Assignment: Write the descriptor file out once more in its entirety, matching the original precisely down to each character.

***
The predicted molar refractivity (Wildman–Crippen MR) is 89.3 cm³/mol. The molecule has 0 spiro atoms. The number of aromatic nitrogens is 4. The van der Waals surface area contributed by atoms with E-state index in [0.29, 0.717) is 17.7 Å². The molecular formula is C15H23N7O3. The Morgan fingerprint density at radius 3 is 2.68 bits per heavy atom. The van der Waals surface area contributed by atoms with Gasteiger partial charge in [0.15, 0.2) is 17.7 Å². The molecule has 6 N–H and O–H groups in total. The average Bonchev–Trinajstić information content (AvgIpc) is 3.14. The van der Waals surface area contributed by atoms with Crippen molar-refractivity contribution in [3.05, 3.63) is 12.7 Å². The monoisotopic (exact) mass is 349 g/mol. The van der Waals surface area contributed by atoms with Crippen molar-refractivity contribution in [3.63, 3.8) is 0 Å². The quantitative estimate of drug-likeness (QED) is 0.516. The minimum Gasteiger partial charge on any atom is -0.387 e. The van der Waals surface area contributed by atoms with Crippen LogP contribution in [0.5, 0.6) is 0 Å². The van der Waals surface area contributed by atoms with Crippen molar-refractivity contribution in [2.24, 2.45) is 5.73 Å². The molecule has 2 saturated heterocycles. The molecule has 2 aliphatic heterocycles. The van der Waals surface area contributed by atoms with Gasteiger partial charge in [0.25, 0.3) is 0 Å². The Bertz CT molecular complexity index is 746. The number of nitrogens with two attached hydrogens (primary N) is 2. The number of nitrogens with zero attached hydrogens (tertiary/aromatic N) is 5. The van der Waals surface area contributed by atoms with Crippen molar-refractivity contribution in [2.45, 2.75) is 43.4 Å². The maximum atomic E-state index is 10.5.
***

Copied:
The predicted molar refractivity (Wildman–Crippen MR) is 89.3 cm³/mol. The molecule has 0 spiro atoms. The number of aromatic nitrogens is 4. The van der Waals surface area contributed by atoms with E-state index in [0.29, 0.717) is 17.7 Å². The molecular formula is C15H23N7O3. The Morgan fingerprint density at radius 3 is 2.68 bits per heavy atom. The van der Waals surface area contributed by atoms with Gasteiger partial charge in [0.15, 0.2) is 17.7 Å². The molecule has 6 N–H and O–H groups in total. The average Bonchev–Trinajstić information content (AvgIpc) is 3.14. The van der Waals surface area contributed by atoms with Crippen molar-refractivity contribution in [3.05, 3.63) is 12.7 Å². The monoisotopic (exact) mass is 349 g/mol. The van der Waals surface area contributed by atoms with Crippen molar-refractivity contribution in [3.63, 3.8) is 0 Å². The quantitative estimate of drug-likeness (QED) is 0.516. The minimum Gasteiger partial charge on any atom is -0.387 e. The van der Waals surface area contributed by atoms with Crippen LogP contribution in [0.5, 0.6) is 0 Å². The van der Waals surface area contributed by atoms with Crippen molar-refractivity contribution in [2.24, 2.45) is 5.73 Å². The molecule has 2 saturated heterocycles. The molecule has 2 aliphatic heterocycles. The van der Waals surface area contributed by atoms with Gasteiger partial charge in [0.25, 0.3) is 0 Å². The Bertz CT molecular complexity index is 746. The number of nitrogens with two attached hydrogens (primary N) is 2. The number of nitrogens with zero attached hydrogens (tertiary/aromatic N) is 5. The van der Waals surface area contributed by atoms with Crippen molar-refractivity contribution in [2.45, 2.75) is 43.4 Å². The maximum atomic E-state index is 10.5.